Strong Password Tips to Stay Secure

Strong Passwords

Having a strong password is a critical piece in making sure that your data stays protected online. As more people worked from home in 2020 due to the ongoing pandemic, cybercriminals were busy at their own work. Information from Threat Post inside SonicWall’s 2021 Cyber Threat Report showed mobile phishing had an increase of 37% that was attributed to the creation of remote workforces.

Which means it is now more important than ever to have a strong password to protect yourself from cybercriminals who are using a plethora of ways to steal your data. Working from home has a lot of advantages but some remote workers feel relaxed working from home which can lead to letting their guard down, which makes them extremely vulnerable to online threats.

In May, World Password Day is celebrated and in honor of the holiday and to help you keep your data secure, here are 3 tips on developing a strong password.

#1 Mix It Up

One key way to ensure a strong password is to NOT use something simple and obvious, but instead to have a random assortment of characters.  This makes your password far less easy to guess or by an individual or a programmatic approach.  There are many ways to mix up your password. They include combining a mix of alphabetical and numeric characters, mixing upper and lowercase letters, or by simply inserting symbols in the mix. Keeping your password as obscure as you can will help keep the cybercriminals at bay.

#2 Obscurity is Your Best Friend

While it may be easier to remember a password with a familiar item or term, unfortunately it can easily be decoded by hacking websites. Choosing an odd character, replacing a letter with a symbol, or a combination of characters as stated above can help. Try to think of it this way: if you create a password that is based on something you remember, it is likely easier for a cybercriminal to find out what you are using.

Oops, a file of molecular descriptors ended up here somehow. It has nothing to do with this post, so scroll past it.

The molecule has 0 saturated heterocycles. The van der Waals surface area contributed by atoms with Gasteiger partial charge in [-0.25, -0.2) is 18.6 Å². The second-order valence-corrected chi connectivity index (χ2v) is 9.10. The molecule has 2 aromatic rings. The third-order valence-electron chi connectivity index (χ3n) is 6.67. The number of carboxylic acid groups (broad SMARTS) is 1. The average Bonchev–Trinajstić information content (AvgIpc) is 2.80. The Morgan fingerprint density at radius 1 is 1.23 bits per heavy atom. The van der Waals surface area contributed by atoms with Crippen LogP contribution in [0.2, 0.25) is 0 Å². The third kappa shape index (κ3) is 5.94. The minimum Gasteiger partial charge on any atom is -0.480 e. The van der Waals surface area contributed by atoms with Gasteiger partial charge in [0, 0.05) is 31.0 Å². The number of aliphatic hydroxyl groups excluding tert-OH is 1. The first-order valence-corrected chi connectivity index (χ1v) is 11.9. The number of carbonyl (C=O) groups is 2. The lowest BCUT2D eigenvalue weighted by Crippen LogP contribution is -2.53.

#3 Do Not Keep It Simple

Some will argue that having a simple password that is easy to remember so it is not forgotten is an advantage, but having a simple password actually gives hackers that advantage. They will be able to use a program that will easily decipher what your passcode is. One tip according to Boston University TechWeb to help you recall your password is to pick a phrase you will remember by picking all the first or last letters from each word and then substitute some letters with numbers and symbols. To see an example, visit their website here.

While the list is only the beginning to creating a strong password to keep your data protected, it should provide a good starting point. Cybercriminals have many ways to crack a password. That is why it is important (especially as remote workforces continue) to build a strong password that stops cybercriminals in their tracks. Just remember, it is never a good idea to use a password that is ‘1,2,3,4’!